My Brush With Covid

My brush with Covid began twenty-six months after the virus arrived in New Zealand. I’m grateful to have avoided the bug for so long. I’m definitely grateful my brush was a relatively painless one.

I admit to being very careful over the last couple of years. While we haven’t isolated completely, we have spent a lot of time at home. Any forays away from home, even to local shops/restaurants have been carefully planned. The couple of times we’ve travelled, we’ve done so on our own. No public transport so no crowded spaces locked in with strangers. We still wear masks when out and are grateful to see most people do the same. Omicron is still here and making itself felt in many areas.

My brush with Covid began the way I seem to attract any flu. I was miserable for four days with the most alarming symptoms being fatigue and a foggy brain. I avoided many of the other suggested symptoms. It was just like having a very bad cold. On day five I decided to check my social media. Surprise surprise. I couldn’t handle to effort to concentrate for even a few minutes. I know I’ve become lazy with social media over the last year or so, but this time the desire was there to participate, just my brain had gone on holiday.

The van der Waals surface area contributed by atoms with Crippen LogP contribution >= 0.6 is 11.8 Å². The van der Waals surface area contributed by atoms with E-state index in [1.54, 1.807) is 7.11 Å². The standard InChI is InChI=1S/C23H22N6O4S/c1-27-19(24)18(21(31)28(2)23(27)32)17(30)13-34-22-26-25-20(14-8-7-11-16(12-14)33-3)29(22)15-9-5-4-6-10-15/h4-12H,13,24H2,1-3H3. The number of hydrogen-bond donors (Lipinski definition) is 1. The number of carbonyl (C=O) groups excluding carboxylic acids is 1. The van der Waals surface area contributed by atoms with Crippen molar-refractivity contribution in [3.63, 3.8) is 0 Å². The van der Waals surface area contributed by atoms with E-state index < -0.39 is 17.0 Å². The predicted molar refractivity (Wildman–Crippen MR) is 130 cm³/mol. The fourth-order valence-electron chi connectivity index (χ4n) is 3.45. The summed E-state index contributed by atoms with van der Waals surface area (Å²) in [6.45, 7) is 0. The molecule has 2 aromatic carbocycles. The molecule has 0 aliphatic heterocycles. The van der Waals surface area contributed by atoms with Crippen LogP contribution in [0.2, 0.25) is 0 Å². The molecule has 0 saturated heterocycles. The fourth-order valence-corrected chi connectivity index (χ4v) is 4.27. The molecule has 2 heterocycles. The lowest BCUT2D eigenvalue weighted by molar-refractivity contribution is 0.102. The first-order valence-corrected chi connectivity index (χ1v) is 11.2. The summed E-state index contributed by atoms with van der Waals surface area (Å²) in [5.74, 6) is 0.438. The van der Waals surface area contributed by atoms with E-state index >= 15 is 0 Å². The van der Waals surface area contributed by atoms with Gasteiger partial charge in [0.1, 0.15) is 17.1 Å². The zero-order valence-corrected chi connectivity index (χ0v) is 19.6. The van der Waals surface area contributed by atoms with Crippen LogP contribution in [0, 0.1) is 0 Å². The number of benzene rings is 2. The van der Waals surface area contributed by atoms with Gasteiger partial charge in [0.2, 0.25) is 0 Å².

Run, run as fast as you can, Omicron is after you

We discovered how contagious Omicron actually is. What started out with one son testing positive after visiting us soon ended up with every member of my family – bar one – contracting the virus. Within two weeks, four different households had members sick or recovering from Covid. Our granddaughter is proving the exception. Despite her younger brother catching it. And now a couple of weeks late both her parents have tested positive. Poor girl has been tested every day for the last couple of weeks as she displays hay fever symptoms.

The most devastating thing for me during my brush with Covid was not the virus at all. A very dear friend and neighbour, fighting cancer, spent her last week at home while I was in isolation. My promise to be there for her during this time proved useless. Phone calls could not make up for personal visits. I saw her very briefly when my isolation ended and the next day saw her admitted to hospital. As she had spent considerable time in hospital during her illness I looked forward to her return home when we could hang out together. I was gutted by the news she’d passed away.

I’ll regret forever that week when Covid took away precious time I should have been spending with my friend.


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